Biologists have found that a key protein that regulates the biological clocks of mammals also regulates glucose production in the liver and that altering the levels of this protein can improve the health of diabetic mice.
Their discovery, detailed in this week’s advance online publication of the journal Nature Medicine, provides an entirely new biochemical approach for scientists to develop treatments for obesity and type 2 diabetes. It also raises the interesting possibility that some of the rise in diabetes in the U.S. and other major industrialized countries could be a consequence of disturbances in sleep-wake cycles from our increasingly around-the-clock lifestyles.
How do cells divide, muscles contract, and neurons make connections? The answer to each of these questions is the cytoskeleton — a set of proteins that can form filaments or tracks within the cell. The known filament forming proteins have roles in cancer and neurodegeneration, but it has been unclear whether these are the only tracks in the cell. Now a team of biologists at UC San Diego has discovered a novel set of intracellular tracks.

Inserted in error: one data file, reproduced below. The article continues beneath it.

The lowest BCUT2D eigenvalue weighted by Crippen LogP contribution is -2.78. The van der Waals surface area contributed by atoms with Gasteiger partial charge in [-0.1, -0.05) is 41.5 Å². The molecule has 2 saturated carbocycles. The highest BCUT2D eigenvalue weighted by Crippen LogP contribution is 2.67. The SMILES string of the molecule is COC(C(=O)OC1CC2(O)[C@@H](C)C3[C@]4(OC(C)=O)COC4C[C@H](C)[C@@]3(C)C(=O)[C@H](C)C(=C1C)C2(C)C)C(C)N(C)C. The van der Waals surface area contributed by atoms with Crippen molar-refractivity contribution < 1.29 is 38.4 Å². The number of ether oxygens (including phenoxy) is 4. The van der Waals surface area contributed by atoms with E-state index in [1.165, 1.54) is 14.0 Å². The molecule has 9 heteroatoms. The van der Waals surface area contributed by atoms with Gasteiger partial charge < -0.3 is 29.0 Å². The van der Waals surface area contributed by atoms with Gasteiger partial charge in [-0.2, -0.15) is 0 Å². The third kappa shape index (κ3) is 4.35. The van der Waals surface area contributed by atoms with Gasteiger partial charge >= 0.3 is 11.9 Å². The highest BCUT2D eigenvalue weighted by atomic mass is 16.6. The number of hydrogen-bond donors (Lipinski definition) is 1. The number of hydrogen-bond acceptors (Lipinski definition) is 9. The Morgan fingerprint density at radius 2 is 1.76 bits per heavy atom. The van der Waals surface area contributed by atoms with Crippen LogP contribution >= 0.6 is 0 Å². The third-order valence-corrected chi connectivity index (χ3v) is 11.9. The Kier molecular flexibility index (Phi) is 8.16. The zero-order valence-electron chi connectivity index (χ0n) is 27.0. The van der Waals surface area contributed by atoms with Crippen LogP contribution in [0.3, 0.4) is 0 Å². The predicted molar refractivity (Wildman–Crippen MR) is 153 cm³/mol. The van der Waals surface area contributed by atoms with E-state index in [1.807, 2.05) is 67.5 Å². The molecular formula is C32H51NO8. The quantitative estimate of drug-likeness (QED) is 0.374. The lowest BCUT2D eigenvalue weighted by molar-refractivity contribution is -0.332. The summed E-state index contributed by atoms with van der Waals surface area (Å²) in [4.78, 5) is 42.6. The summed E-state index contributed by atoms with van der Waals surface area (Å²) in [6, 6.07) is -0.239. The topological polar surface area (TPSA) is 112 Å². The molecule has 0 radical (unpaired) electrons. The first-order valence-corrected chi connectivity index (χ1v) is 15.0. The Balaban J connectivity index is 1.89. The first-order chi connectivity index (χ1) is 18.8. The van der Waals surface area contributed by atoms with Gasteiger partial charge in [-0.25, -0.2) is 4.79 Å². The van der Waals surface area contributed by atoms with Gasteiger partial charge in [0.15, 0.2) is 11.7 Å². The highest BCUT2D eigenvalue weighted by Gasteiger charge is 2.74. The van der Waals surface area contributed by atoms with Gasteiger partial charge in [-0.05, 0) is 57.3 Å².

One of the most biodiverse regions of North America is the site for the Advanced Field Ecology course offered by Dr. Therese Markow. In southern Sonora, the state just below Arizona, the Sonoran Desert meets the Tropical Decidous Forest, affording students to study in two magnificent habitats in one week. Students will be lodged in the colonial town of Alamos, a former capitol of the entire Sinaloa-Sonora-Arizona-California region and the site of some of Mexico’s largest silver mines.
Students will be examining tree and cactus biodiversity, studying hummingbird behavior, and investigating the insects associated with various types of fruits and plants. Participating students will be conducting original research projects on local flora and fauna during their stay.
They will be treated to guest lectures by Drs. Patricia Gowaty and Stephen Hubbell of UCLA and the Smithsonian Tropical Researh Institite, Dr. Edward Pfeiler of Mexico’s Centro de Investigaciones en Alimenacion y Desarollo (CIAD), and Dr. Maxi Polihrohanakis of UCSD.